It’s autumn. A few kids splash through a muddy creek. One boy falls down in the water, gets up, squawks, keeps going. A larger group sits and jumps in a makeshift-looking tent that consists of a tarp hung over a pole, with low walls made from stacked branches. A teacher tootles on a recorder. Later, the teacher describes the daily routine: Singing, story time, eating, and “then the children can play where they want in the forest.” She continues, “During the play time, the children have a lot of space. They can go where they want. Usually I know where they are playing but I cannot see them always.” The camera pans to a girl on a rope swing, swinging shockingly high into the tree canopy.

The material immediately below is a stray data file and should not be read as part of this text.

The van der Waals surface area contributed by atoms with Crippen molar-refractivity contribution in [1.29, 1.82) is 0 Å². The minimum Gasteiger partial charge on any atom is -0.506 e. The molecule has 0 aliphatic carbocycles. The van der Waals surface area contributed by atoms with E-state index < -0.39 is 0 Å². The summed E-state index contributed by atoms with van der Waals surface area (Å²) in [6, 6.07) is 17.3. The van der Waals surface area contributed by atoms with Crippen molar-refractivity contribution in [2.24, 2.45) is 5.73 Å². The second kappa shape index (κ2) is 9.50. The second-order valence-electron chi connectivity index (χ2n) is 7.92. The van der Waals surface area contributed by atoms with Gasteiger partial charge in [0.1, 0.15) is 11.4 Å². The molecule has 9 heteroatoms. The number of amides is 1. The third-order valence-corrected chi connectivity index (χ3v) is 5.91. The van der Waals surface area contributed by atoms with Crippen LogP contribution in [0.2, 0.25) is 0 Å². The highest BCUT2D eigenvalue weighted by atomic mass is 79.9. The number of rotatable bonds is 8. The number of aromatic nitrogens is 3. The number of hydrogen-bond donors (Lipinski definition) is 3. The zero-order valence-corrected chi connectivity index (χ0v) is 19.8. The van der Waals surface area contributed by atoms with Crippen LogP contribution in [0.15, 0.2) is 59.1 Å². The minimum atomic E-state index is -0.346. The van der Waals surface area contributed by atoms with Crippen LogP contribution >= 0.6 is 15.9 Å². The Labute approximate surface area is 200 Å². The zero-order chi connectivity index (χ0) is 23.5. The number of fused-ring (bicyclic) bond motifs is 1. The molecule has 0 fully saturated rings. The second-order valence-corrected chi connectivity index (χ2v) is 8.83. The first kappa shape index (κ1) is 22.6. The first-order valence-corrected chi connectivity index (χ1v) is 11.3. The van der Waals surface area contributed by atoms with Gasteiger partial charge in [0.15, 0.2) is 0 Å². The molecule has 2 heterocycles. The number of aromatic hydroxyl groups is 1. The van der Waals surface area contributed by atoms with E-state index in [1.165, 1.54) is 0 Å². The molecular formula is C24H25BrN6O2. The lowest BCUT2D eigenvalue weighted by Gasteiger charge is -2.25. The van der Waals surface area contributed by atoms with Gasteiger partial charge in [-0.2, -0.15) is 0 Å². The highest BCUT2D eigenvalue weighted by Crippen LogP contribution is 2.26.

Academics usually don’t begin until age 7 in Switzerland, Bazelon writes. Swiss kids soon catch up, say the filmmakers.
In their new book, The App Generation, education professors Howard Gardner and Katie Davis argue that kids today are becoming more risk averse. “Rather than wanting to explore, to try things out by themselves, young people are always pushing to find out exactly what is wanted, when it is wanted, how it will be evaluated, what comes next and where we end up,” they said in a recent Q-and-A.
When Bazelon was on a panel with Gardner, he made a related comment: Many American kids today never have been lost. “They have never been outside, in an unfamiliar place, without a parent or a GPS or a phone app to guide them. They don’t know what it’s like to lose your way in the world around you and to make do until you find it again.”
An American teaching in Finland was surprised that elementary school kids get themselves to school on their own. Children get frequent breaks — 45 minutes of instruction and 15 minutes of recess — and play outside, rain or shine.